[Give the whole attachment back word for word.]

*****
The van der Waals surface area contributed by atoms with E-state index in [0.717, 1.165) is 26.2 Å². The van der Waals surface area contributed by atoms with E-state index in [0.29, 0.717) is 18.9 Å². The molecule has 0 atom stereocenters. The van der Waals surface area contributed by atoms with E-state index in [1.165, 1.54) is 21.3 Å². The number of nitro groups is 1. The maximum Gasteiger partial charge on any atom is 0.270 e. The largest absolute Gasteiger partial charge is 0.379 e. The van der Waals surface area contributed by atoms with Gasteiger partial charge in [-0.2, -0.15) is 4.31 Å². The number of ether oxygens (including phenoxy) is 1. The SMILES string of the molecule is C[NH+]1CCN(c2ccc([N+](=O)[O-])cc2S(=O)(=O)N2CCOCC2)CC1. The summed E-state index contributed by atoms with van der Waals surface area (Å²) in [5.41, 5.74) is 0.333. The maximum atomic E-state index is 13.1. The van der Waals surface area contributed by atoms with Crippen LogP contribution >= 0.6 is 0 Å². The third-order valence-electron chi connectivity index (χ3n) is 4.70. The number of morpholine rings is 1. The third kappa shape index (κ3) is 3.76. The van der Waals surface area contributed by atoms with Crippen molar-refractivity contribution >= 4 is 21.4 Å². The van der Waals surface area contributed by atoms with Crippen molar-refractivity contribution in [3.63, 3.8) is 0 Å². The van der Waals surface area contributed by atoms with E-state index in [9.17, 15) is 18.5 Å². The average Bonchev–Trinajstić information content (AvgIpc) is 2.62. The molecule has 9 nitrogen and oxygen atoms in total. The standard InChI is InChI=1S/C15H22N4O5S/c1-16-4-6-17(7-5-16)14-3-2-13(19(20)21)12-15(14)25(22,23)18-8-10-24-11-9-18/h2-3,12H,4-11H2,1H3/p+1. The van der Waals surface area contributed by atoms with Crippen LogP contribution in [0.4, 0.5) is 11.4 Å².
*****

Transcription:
The van der Waals surface area contributed by atoms with E-state index in [0.717, 1.165) is 26.2 Å². The van der Waals surface area contributed by atoms with E-state index in [0.29, 0.717) is 18.9 Å². The molecule has 0 atom stereocenters. The van der Waals surface area contributed by atoms with E-state index in [1.165, 1.54) is 21.3 Å². The number of nitro groups is 1. The maximum Gasteiger partial charge on any atom is 0.270 e. The largest absolute Gasteiger partial charge is 0.379 e. The van der Waals surface area contributed by atoms with Gasteiger partial charge in [-0.2, -0.15) is 4.31 Å². The number of ether oxygens (including phenoxy) is 1. The SMILES string of the molecule is C[NH+]1CCN(c2ccc([N+](=O)[O-])cc2S(=O)(=O)N2CCOCC2)CC1. The summed E-state index contributed by atoms with van der Waals surface area (Å²) in [5.41, 5.74) is 0.333. The maximum atomic E-state index is 13.1. The van der Waals surface area contributed by atoms with Crippen LogP contribution >= 0.6 is 0 Å². The third-order valence-electron chi connectivity index (χ3n) is 4.70. The number of morpholine rings is 1. The third kappa shape index (κ3) is 3.76. The van der Waals surface area contributed by atoms with Crippen molar-refractivity contribution >= 4 is 21.4 Å². The van der Waals surface area contributed by atoms with Crippen molar-refractivity contribution in [3.63, 3.8) is 0 Å². The van der Waals surface area contributed by atoms with E-state index in [9.17, 15) is 18.5 Å². The average Bonchev–Trinajstić information content (AvgIpc) is 2.62. The molecule has 9 nitrogen and oxygen atoms in total. The standard InChI is InChI=1S/C15H22N4O5S/c1-16-4-6-17(7-5-16)14-3-2-13(19(20)21)12-15(14)25(22,23)18-8-10-24-11-9-18/h2-3,12H,4-11H2,1H3/p+1. The van der Waals surface area contributed by atoms with Crippen LogP contribution in [0.4, 0.5) is 11.4 Å².